Saturday, September 29, 2012


At 5 in the morning, the streets were deserted, at the Tibetan Refugee Camp. The four of you are up, wandering the lamp-lit streets, to be in time for the early morning ritual prayers they said happen at the main monastery. And from the darkness, this old monk in maroon robes walking into the light, to stop in front of you. Big warm smile. And he invites you home for tea. He says he’ll take you for the prayers, but "first have tea". The others hesitate, but you gravitate towards warmth, as you always do, and say Yes, we will. He is absolutely delighted, his soul flowing out to you, mingling in the mist with yours.

So we walk in the darkness from one yellow pool of light to the next, to arrive at his small house, set tightly among many others. We bend and go into the cluster of small rooms. In the semi-darkness, photos of the Dalai Lama everywhere. Old furniture, old vessels, old relics from Tibet. The Buddha and the Taras. The infinite beauty of Tibetan art, an abundance of colours. Old black-and-white family photos. Carpets. He brings in a huge flask full of tea, and pours it out in small old ceramic cups for you. All the while chattering away about his home in Tibet, the Dalai Lama. The majestic mountains. The snow. The prayer flags. The ancient monasteries. The colors.  His parents. The very air. Home, the most beautiful place on earth.

Then we go out again, with our self-appointed guide. As the dawn slowly breaks in thin orange slivers at the horizon, he takes us to the main monastery, opens doors only accessible to a few, takes us to rooms where the ancient musical instruments are kept, rooms where the Dalai Lama holds audience whenever he visits. And then from a balcony within the massive building, we see the huge hall below with hundreds of monks in maroon robes sitting in long lines facing each other, chanting their morning prayers. Goose bumps are probably the only befitting response.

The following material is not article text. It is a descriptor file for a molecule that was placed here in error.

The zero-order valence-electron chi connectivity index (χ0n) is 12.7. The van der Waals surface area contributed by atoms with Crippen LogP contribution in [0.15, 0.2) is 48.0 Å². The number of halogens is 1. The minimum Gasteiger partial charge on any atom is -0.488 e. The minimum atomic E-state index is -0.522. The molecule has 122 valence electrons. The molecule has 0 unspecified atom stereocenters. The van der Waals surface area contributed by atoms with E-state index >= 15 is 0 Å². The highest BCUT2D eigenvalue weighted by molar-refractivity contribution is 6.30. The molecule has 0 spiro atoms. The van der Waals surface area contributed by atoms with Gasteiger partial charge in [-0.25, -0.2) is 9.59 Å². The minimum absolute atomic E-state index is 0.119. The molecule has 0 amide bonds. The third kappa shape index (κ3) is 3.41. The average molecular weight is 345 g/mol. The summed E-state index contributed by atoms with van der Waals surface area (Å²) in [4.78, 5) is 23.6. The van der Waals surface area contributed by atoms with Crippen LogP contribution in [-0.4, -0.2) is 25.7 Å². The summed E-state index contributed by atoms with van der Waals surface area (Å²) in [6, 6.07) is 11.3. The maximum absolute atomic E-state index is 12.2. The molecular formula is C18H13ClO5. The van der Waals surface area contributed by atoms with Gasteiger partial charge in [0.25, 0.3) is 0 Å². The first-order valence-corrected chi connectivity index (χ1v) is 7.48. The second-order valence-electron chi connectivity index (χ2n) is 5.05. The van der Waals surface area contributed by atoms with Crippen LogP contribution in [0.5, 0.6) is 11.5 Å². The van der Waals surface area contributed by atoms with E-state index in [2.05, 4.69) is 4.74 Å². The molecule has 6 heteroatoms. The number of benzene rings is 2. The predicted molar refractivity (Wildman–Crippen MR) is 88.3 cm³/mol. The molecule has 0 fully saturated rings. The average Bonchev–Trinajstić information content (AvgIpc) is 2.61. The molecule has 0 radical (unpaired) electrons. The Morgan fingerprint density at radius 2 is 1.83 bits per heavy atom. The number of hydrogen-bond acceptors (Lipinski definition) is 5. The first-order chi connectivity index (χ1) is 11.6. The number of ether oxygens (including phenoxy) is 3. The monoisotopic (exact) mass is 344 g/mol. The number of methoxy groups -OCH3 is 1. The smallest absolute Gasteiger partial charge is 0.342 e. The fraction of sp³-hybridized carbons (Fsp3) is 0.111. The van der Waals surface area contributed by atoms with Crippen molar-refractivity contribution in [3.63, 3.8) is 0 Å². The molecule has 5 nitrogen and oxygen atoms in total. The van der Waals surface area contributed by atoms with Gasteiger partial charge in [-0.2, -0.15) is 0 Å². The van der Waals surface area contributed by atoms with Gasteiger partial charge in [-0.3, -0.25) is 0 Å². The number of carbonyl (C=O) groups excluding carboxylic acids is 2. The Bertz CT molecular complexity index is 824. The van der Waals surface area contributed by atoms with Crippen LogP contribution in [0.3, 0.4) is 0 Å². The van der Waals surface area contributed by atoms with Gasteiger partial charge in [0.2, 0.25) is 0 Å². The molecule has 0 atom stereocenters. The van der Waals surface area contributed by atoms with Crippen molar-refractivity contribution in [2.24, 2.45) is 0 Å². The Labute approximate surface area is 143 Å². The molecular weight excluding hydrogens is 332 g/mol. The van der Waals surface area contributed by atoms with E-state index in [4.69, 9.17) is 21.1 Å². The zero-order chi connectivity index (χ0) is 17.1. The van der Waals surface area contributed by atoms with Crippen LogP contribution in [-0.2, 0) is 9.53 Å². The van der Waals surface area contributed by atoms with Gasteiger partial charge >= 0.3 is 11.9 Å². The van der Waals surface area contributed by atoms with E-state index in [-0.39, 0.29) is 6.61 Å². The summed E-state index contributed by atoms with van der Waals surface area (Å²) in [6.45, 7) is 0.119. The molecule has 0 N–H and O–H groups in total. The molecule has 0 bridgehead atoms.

Looking out of an upstairs window, he pauses, points to the acres of fields all around, on undulating hills, and tells you, “Beyond that, is India”. There is a silence. You who had not for a moment felt not-at-home, standing on soil you believe have every right to be on, your birthright. Which you have never imagined anyone will take away from you. A security you have never for a second questioned. You who otherwise never take anything for granted. You are struck dumb by the enormity of what you have, and what he doesn’t.

By now you have become his most eager listener, the only one who keeps pace with him. And he is talking non-stop, the stories flowing out of him like a dam suddenly opened, you are one river without boundaries now. The others are tiring of his non-stop chatter, in an accent difficult to follow, they lag behind. You know this want, this need to make your stories come alive in the narration. For everything that is uttered, at last, attains reality, it is no longer something you just imagined. You will not deny this kind stranger this joy, this comfort. You will not set conditions for this connection.

He takes you all around the refugee camp, the various temples, the shops, he wants you to experience the best of Tibetan culture. And when the sun is firmly up in the sky, he finally takes leave. You feel you have lost family you have found after years.